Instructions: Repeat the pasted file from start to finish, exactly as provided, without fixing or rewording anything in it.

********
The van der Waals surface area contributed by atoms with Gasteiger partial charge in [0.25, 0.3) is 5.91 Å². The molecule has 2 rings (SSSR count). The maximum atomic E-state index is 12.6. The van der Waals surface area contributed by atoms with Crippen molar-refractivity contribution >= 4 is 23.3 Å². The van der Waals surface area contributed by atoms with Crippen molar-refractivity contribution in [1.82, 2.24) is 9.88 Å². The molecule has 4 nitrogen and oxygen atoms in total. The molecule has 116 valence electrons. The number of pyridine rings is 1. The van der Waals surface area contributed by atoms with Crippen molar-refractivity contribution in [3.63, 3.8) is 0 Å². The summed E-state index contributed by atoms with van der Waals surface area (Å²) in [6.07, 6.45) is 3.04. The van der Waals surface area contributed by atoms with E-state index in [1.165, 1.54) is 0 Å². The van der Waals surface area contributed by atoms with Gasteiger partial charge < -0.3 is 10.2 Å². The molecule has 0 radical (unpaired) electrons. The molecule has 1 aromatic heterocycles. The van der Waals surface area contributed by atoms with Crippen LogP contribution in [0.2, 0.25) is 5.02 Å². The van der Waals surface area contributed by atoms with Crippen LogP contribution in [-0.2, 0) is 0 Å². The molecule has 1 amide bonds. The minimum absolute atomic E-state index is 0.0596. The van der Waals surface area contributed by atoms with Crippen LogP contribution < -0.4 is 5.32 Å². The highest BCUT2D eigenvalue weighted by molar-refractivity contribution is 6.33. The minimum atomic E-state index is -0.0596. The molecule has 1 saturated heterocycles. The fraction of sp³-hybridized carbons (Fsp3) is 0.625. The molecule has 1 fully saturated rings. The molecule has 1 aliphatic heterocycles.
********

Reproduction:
The van der Waals surface area contributed by atoms with Gasteiger partial charge in [0.25, 0.3) is 5.91 Å². The molecule has 2 rings (SSSR count). The maximum atomic E-state index is 12.6. The van der Waals surface area contributed by atoms with Crippen molar-refractivity contribution >= 4 is 23.3 Å². The van der Waals surface area contributed by atoms with Crippen molar-refractivity contribution in [1.82, 2.24) is 9.88 Å². The molecule has 4 nitrogen and oxygen atoms in total. The molecule has 116 valence electrons. The number of pyridine rings is 1. The van der Waals surface area contributed by atoms with Crippen molar-refractivity contribution in [3.63, 3.8) is 0 Å². The summed E-state index contributed by atoms with van der Waals surface area (Å²) in [6.07, 6.45) is 3.04. The van der Waals surface area contributed by atoms with E-state index in [1.165, 1.54) is 0 Å². The van der Waals surface area contributed by atoms with Gasteiger partial charge < -0.3 is 10.2 Å². The molecule has 0 radical (unpaired) electrons. The molecule has 1 aromatic heterocycles. The van der Waals surface area contributed by atoms with Crippen LogP contribution in [0.2, 0.25) is 5.02 Å². The van der Waals surface area contributed by atoms with Crippen LogP contribution in [-0.2, 0) is 0 Å². The molecule has 1 amide bonds. The minimum absolute atomic E-state index is 0.0596. The van der Waals surface area contributed by atoms with Crippen LogP contribution < -0.4 is 5.32 Å². The highest BCUT2D eigenvalue weighted by molar-refractivity contribution is 6.33. The minimum atomic E-state index is -0.0596. The molecule has 1 saturated heterocycles. The fraction of sp³-hybridized carbons (Fsp3) is 0.625. The molecule has 1 fully saturated rings. The molecule has 1 aliphatic heterocycles.